Primary decay detection involves inspection of all visible tooth surfaces using a good light source, dental mirror and explorer. Dental radiographs (X-rays) may show dental decay before it is otherwise visible, particularly decay between the teeth. Large dental cavities are often apparent to the naked eye, but smaller lesions can be difficult to identify.
We make use of hospital grade digital x-ray sensors to detect small problems in teeth. The benefits to you are instant results viewed on high definition screens with minimal radiation.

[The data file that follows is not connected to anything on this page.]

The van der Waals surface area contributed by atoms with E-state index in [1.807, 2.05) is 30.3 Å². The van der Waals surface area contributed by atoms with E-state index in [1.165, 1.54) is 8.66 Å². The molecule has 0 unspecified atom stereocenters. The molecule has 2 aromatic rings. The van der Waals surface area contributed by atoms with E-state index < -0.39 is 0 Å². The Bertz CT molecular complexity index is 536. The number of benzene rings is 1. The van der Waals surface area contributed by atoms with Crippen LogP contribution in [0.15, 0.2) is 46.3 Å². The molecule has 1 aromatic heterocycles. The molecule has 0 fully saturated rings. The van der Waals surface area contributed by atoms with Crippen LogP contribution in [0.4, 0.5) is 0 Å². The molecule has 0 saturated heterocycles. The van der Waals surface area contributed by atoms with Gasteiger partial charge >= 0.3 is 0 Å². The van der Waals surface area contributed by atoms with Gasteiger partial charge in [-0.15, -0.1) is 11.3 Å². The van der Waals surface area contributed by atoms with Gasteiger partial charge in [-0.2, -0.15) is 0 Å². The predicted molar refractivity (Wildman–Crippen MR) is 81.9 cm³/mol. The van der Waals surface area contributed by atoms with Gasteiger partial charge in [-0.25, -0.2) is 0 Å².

Visual and tactile inspection, along with radiographs, are employed frequently among dentists, particularly to diagnose pit and fissure cavities. Early uncavitated decay is often diagnosed by blowing air across the suspect surface, which removes moisture and changes the optical properties of the unmineralised enamel. We make frequent use of mouth cameras to diagnose decay in teeth allowing you to see what we are viewing. Unfortunately on biting surfaces of teeth the decay under the enamel is not visible until it has reached an advanced stage. We can use a laser to view this disease process; minimising the need for extensive treatment later on.